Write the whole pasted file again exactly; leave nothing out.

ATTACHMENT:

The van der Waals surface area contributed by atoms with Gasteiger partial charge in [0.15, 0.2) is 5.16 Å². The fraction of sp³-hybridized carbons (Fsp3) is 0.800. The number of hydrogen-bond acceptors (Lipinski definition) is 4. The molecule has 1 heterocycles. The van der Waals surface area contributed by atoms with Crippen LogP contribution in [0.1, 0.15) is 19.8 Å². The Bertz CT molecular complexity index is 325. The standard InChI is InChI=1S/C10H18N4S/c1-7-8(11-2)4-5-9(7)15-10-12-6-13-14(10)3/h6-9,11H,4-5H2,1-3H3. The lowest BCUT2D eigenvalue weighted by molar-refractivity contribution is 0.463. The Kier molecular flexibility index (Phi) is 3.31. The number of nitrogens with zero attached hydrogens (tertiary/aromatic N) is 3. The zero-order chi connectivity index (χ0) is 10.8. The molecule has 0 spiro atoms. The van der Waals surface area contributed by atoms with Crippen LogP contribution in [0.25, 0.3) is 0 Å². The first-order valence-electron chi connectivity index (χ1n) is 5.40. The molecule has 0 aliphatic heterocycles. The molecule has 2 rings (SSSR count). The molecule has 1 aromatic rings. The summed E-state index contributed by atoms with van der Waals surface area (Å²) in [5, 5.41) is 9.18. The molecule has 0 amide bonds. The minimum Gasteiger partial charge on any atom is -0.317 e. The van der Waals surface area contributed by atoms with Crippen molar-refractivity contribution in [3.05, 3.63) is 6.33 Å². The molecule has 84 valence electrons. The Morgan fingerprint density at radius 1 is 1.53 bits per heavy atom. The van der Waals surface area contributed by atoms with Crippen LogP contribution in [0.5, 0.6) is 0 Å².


The van der Waals surface area contributed by atoms with Gasteiger partial charge in [0.15, 0.2) is 5.16 Å². The fraction of sp³-hybridized carbons (Fsp3) is 0.800. The number of hydrogen-bond acceptors (Lipinski definition) is 4. The molecule has 1 heterocycles. The van der Waals surface area contributed by atoms with Crippen LogP contribution in [0.1, 0.15) is 19.8 Å². The Bertz CT molecular complexity index is 325. The standard InChI is InChI=1S/C10H18N4S/c1-7-8(11-2)4-5-9(7)15-10-12-6-13-14(10)3/h6-9,11H,4-5H2,1-3H3. The lowest BCUT2D eigenvalue weighted by molar-refractivity contribution is 0.463. The Kier molecular flexibility index (Phi) is 3.31. The number of nitrogens with zero attached hydrogens (tertiary/aromatic N) is 3. The zero-order chi connectivity index (χ0) is 10.8. The molecule has 0 spiro atoms. The van der Waals surface area contributed by atoms with Crippen LogP contribution in [0.25, 0.3) is 0 Å². The first-order valence-electron chi connectivity index (χ1n) is 5.40. The molecule has 0 aliphatic heterocycles. The molecule has 2 rings (SSSR count). The molecule has 1 aromatic rings. The summed E-state index contributed by atoms with van der Waals surface area (Å²) in [5, 5.41) is 9.18. The molecule has 0 amide bonds. The minimum Gasteiger partial charge on any atom is -0.317 e. The van der Waals surface area contributed by atoms with Crippen molar-refractivity contribution in [3.05, 3.63) is 6.33 Å². The molecule has 84 valence electrons. The Morgan fingerprint density at radius 1 is 1.53 bits per heavy atom. The van der Waals surface area contributed by atoms with Crippen LogP contribution in [0.5, 0.6) is 0 Å².